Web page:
Dei'ah veDibur - Information & Insight

A Window into the Chareidi World

14 Cheshvan 5762 - October 31, 2001 | Mordecai Plaut, director Published Weekly









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Shema Yisrael Torah Network











Bus 402 from Bnei Brak to Jerusalem Launched
by Betzalel Kahn

At the end of a prolonged battle, in the course of which the Kav Mehadrin bus line was launched, Egged and Dan began operating bus route number 402 between Jerusalem and Bnei Brak. Now that the Transportation Ministry has granted it the necessary permits, the line began running this Sunday, 11 Cheshvan (October 28).

At a press conference convened by the heads of the two bus companies in Jerusalem, along with members of Egged's advisory council on the chareidi sector, it was reported that bus 402 will begin its run at Har Chotzvim, from where it will make the following stops: Sanhedria junction, Bar Ilan Street, Yirmiyahu Street, Sarei Yisrael Street and the exit from the city. In Bnei Brak the route will be similar to that of the 400 bus until the end of Rabbi Akiva Street.

The first bus will leave at 10:30 in the morning and the last at 11:30 at night. Tickets will cost NIS 15, less than the 18 shekels charged for a ticket on the current 400 bus between Jerusalem and Bnei Brak. A two-way ticket will cost 25 shekels.

Arik Feldman, the chairman of Egged's secretariat, thanked UTJ's Knesset members for their help in launching the new line. He noted that the new line will meet the needs of the chareidi sector and added that the plans for the line were concluded at the end of an exhaustive discussion in Egged and Dan, held in conjunction with the advisory council for the chareidi sector and with the participation of the Mehadrin committee.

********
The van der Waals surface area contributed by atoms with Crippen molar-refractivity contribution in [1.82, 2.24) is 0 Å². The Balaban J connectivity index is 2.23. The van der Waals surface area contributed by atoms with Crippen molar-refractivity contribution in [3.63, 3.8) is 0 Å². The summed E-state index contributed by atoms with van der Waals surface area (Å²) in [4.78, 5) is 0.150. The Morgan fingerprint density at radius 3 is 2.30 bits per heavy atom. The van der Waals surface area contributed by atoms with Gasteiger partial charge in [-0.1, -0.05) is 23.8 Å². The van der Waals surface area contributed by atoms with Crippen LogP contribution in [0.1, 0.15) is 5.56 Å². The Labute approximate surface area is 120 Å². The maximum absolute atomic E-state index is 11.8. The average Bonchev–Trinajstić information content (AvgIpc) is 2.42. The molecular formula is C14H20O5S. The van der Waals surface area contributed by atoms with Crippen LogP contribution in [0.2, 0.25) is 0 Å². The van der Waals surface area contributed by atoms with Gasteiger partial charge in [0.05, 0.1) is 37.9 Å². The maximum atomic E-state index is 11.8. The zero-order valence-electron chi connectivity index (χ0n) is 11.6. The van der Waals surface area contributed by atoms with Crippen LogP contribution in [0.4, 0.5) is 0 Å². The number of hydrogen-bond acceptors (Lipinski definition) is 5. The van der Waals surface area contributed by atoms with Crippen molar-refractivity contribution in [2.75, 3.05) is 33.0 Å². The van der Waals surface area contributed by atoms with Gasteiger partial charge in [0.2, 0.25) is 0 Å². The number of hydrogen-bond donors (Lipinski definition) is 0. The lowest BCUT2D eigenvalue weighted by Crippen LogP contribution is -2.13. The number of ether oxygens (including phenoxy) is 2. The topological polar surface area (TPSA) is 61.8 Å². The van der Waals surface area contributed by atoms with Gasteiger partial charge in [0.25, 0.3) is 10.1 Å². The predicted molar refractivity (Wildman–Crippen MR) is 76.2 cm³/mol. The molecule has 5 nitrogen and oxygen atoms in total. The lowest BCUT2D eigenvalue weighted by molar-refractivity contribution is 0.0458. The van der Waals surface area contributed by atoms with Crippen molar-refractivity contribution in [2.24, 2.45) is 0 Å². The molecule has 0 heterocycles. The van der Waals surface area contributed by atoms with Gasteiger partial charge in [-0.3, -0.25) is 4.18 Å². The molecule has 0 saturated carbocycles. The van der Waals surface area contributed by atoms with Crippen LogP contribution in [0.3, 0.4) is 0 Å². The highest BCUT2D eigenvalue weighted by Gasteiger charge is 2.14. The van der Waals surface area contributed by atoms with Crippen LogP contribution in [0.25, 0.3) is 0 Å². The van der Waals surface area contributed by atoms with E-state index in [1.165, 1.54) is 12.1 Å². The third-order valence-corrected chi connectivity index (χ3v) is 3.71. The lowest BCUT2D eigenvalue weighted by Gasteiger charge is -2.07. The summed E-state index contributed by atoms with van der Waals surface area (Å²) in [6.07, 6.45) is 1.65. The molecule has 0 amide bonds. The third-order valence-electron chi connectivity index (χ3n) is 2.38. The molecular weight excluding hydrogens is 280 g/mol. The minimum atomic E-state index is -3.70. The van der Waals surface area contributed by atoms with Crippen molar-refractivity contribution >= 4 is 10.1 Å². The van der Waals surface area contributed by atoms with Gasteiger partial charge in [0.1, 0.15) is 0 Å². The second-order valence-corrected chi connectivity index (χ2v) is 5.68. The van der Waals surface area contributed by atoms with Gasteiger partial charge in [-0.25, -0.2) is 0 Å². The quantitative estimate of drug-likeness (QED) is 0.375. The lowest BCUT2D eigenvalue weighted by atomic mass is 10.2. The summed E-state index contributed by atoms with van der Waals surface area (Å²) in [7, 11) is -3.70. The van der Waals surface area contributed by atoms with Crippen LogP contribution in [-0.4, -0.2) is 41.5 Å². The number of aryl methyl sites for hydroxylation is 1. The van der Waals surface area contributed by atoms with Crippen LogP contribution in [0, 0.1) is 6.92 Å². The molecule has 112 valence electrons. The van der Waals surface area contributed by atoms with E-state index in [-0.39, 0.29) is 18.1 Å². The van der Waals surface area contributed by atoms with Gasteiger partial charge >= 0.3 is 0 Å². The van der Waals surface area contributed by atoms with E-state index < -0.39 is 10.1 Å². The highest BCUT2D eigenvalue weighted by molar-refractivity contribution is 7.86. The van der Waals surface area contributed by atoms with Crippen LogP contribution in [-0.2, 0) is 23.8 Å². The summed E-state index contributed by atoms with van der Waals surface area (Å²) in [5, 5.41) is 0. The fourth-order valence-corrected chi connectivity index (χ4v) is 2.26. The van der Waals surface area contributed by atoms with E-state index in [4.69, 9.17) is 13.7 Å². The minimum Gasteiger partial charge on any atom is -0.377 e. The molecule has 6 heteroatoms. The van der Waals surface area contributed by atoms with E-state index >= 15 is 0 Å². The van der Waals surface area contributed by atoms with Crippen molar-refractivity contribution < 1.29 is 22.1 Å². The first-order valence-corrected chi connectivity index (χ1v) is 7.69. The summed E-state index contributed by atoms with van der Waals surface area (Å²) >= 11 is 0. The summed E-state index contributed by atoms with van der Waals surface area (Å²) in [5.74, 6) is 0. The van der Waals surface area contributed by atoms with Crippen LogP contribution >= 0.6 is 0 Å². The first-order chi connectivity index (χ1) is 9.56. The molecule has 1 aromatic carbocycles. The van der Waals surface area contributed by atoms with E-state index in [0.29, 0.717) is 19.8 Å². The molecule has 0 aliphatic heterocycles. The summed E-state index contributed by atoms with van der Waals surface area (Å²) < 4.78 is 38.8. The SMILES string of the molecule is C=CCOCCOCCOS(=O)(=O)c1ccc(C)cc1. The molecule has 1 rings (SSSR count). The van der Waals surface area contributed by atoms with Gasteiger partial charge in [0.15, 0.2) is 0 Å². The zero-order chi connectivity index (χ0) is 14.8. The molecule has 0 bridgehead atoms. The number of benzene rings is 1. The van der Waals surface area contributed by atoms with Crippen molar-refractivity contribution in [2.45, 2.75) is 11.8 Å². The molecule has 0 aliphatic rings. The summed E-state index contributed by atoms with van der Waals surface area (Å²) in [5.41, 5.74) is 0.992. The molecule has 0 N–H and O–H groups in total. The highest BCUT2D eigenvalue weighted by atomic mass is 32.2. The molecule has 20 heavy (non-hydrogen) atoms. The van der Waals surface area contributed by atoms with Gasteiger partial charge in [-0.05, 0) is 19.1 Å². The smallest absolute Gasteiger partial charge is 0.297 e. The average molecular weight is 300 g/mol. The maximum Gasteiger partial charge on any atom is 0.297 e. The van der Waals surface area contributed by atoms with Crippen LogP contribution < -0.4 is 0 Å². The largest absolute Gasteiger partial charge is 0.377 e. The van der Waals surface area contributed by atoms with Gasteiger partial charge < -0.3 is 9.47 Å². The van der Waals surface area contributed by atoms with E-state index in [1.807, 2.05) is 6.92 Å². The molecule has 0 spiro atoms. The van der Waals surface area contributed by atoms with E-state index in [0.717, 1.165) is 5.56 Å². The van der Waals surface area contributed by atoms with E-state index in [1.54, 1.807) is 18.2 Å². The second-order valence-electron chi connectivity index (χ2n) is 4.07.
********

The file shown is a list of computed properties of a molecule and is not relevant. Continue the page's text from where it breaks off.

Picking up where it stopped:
"Men and women will enter the bus from two separate doors and we hope that the new line will satisfy the chareidi sector, which is very important to us," Feldman said.

Itzik Kagan, Dan's spokesman, noted that the two cooperatives agreed on the importance of their activity amidst the chareidi sector. "We regard all the service we provide very seriously, and especially our service to the chareidi sector. We are familiar with the chareidi sector mainly from Bnei Brak and additional neighborhoods in the center of the country," he said.

Rabbi Yaakov Litzman, the chairman of the Knesset Finance Committee, said that public transportation is a very serious issue in chareidi families who use it considerably. He said that he would ask the Transportation Ministry to offer a monthly bus pass (Chofshi Chodshi) for youth too.

Ron Ratner, Egged's spokesman, noted that care will be taken not to play inappropriate radio programs on the loudspeakers of 402 buses, and that the possibility of being strict on this issue in other lines which primarily serve the chareidi sector is being examined.

Rabbi Yaakov Hesse, chairman of Egged's advisory council on the chareidi sector, cited the efforts of the council which led to the launching of the new line and to the arranging of appropriate public transportation for the chareidi sector.

Rabbi Micha Rothschild of the Vaad Mehadrin said that the new line will be examined from the point of view of effectiveness as a Mehadrin line, and that Egged should remove all the spiritual and educational pitfalls from the Central Bus Station in Jerusalem and from all the buses in the city. The Vaad Mehadrin also demands that similar mehadrin lines be launched in chareidi neighborhoods in Jerusalem

Activists from the Vaad Mehadrin, a grassroots group of chareidi representatives, have been negotiating with officials of the Egged Cooperative for the last eight years to implement a mehadrin bus line between Jerusalem and Bnei Brak. Negotiations were also conducted with representatives from the Transportation Ministry. However, the activists claim that they hit a brick wall, until recently.